That is not the answer. Help us to spread the word concerning recycling. Do your part to pull the items which can be recycled out of the trash and take it to a center specializing in this. If your locale does not have a recycling center, join together with others of your community and demand one be put in place. We cannot afford to continue to create this problem without searching for a solution. For our children's sake, do your part.

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    • billybuc profile image

      Bill Holland 4 years ago from Olympia, WA

      It makes an incredible difference recycling. Here on the west coast, we are kind of fanatics when it comes to recycling. I would say I don't understand why everyone doesn't recycle, but sure I do....it takes a little effort. :) Good job, Mike!

    • pstraubie48 profile image

      Patricia Scott 4 years ago from sunny Florida

      That is commendable. You gather up all of your would be recycled items and drive them miles to a recycling center. All I need to do is open my back door and toss my cans and bottles and paper goods in my recycling bins and once a week set them by the road.

      How easy it is to make a difference. Thanks for sharing this...

      Sending you many Angels today :) ps

    • B. Leekley profile image

      Brian Leekley 4 years ago from Kalamazoo, Michigan, USA

      Up, Useful, Interesting, and shared with followers and on social networking sites.

      Many towns and cities have curbside recycling service. Kalamazoo does, but not for the house converted into apartments where I live, so every so often I take a car load to the nearest recycling center.

      The town I lived in that had the best recycling service was Marquette, Michigan. It not only had a recycling center and a yard waste center but also a town compost pile. During warm weather months, restaurants could put out green buckets vegetable scraps for weekly pickup and householders could bring their kitchen vegetable scraps to the compost pile. County residents could get compost free or very cheap. I think the town compost pile is still in operation.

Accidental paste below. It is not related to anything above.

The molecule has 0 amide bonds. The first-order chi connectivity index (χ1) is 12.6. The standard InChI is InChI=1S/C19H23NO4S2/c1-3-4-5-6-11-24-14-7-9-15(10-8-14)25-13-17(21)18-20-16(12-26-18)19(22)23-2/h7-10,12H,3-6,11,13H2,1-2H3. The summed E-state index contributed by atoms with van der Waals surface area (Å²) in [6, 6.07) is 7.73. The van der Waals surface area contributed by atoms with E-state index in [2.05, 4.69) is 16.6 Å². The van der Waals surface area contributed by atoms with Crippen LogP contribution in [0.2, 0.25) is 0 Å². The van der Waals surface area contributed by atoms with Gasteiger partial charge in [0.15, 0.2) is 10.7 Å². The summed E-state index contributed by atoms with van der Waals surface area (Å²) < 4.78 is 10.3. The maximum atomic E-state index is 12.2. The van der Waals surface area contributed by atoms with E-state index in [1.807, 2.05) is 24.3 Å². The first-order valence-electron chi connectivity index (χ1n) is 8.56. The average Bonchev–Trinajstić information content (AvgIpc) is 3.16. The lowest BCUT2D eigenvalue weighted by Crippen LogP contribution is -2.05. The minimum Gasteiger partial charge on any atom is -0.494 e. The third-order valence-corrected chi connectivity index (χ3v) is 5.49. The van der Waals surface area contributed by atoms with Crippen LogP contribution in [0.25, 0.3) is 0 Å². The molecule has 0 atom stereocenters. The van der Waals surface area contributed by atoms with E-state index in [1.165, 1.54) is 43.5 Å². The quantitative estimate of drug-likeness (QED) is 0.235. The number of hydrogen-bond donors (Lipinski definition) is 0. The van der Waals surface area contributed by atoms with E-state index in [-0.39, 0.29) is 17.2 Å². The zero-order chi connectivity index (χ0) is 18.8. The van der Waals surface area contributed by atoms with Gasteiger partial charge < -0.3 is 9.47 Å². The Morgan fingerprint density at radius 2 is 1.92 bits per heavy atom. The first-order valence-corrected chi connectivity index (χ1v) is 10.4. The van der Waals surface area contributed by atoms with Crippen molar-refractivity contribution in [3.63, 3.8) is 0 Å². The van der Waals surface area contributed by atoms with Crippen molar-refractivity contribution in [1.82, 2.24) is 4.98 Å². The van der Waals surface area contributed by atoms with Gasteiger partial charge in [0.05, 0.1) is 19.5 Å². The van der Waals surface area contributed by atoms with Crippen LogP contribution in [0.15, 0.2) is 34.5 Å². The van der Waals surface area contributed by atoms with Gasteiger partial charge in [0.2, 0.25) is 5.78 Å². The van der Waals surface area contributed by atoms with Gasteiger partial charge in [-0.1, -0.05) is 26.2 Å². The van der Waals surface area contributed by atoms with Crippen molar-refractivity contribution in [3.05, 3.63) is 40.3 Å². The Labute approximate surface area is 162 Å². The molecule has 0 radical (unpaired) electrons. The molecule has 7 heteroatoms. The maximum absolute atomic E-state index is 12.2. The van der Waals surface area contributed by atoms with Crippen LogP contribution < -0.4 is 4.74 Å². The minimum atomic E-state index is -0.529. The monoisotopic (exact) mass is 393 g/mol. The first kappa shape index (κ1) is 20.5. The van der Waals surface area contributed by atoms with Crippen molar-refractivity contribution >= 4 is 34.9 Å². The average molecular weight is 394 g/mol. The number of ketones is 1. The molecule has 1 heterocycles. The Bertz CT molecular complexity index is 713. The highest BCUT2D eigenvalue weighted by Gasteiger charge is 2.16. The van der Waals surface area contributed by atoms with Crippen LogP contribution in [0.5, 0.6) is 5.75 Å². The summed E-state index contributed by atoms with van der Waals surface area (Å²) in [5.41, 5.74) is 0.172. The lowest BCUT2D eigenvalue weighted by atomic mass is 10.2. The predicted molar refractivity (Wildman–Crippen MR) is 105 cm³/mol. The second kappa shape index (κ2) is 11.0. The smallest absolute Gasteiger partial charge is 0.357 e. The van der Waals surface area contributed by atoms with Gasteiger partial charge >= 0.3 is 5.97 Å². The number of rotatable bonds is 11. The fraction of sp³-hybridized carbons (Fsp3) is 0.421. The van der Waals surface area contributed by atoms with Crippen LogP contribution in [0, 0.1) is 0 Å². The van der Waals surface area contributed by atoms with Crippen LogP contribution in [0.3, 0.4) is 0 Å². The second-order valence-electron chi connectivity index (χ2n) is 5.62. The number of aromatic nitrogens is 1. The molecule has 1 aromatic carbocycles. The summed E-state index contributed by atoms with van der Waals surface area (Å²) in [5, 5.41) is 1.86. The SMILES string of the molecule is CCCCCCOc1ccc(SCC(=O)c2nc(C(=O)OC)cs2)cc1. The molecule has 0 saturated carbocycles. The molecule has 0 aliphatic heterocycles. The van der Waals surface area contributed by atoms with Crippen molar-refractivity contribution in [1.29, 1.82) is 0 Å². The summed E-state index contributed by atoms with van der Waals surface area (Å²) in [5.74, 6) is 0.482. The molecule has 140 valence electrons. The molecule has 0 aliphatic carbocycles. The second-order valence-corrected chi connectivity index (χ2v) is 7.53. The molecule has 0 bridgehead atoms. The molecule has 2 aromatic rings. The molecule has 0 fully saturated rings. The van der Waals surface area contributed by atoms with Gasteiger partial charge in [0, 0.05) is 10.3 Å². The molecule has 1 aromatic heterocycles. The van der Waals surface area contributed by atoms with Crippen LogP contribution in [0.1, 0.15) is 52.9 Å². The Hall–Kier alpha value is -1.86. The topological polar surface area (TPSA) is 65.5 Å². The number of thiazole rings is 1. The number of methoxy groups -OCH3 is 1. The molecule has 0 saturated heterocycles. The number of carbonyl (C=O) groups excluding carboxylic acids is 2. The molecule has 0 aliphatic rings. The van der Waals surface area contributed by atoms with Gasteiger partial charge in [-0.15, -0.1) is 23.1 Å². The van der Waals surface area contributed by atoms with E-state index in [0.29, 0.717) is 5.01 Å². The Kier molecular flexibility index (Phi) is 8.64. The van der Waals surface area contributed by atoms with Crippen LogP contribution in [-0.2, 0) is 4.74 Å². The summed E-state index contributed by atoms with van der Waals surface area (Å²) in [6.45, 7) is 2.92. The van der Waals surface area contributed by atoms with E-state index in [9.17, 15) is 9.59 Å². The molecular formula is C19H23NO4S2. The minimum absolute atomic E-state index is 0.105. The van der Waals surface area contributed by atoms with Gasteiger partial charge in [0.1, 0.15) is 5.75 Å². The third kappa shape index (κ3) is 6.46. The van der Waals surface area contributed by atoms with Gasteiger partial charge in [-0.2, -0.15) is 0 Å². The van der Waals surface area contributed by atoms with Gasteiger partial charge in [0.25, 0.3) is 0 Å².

Plastic bags are a special problem. So is Styrofoam, which many recycling centers won't take.

      There is always room for improvement in a family's, a town's, a school's, a building's, or a company's reduce, reuse, recycle plan, so that set of problems is a good one for citizen involvement.

    • Mr Archer profile image
      Author

      Mr Archer 4 years ago from Missouri

      Bill, I knew you had to be a recycler. Those on the West Coast are generally ahead of those of us in the middle of the country. It does take a modicum of effort, but the results are definitely worth it. Thanks for stopping by, my Friend.

      pstraubie48, thank you for the visit and comment. I know there are cities which have curbside recycle pickup, and it was tried here but too many refused to seperate the items. So it went away, until a grassroots movement got a center put in to use. Every time we go, there are people there; sometimes we even have to wait because there is nowhere to park. My wife Tina is the primary person who pushes it here in our house, and I take my lead from her. She's pretty smart, except she fell for me. I have to wonder about that choice... I can be kind of hardheaded sometimes.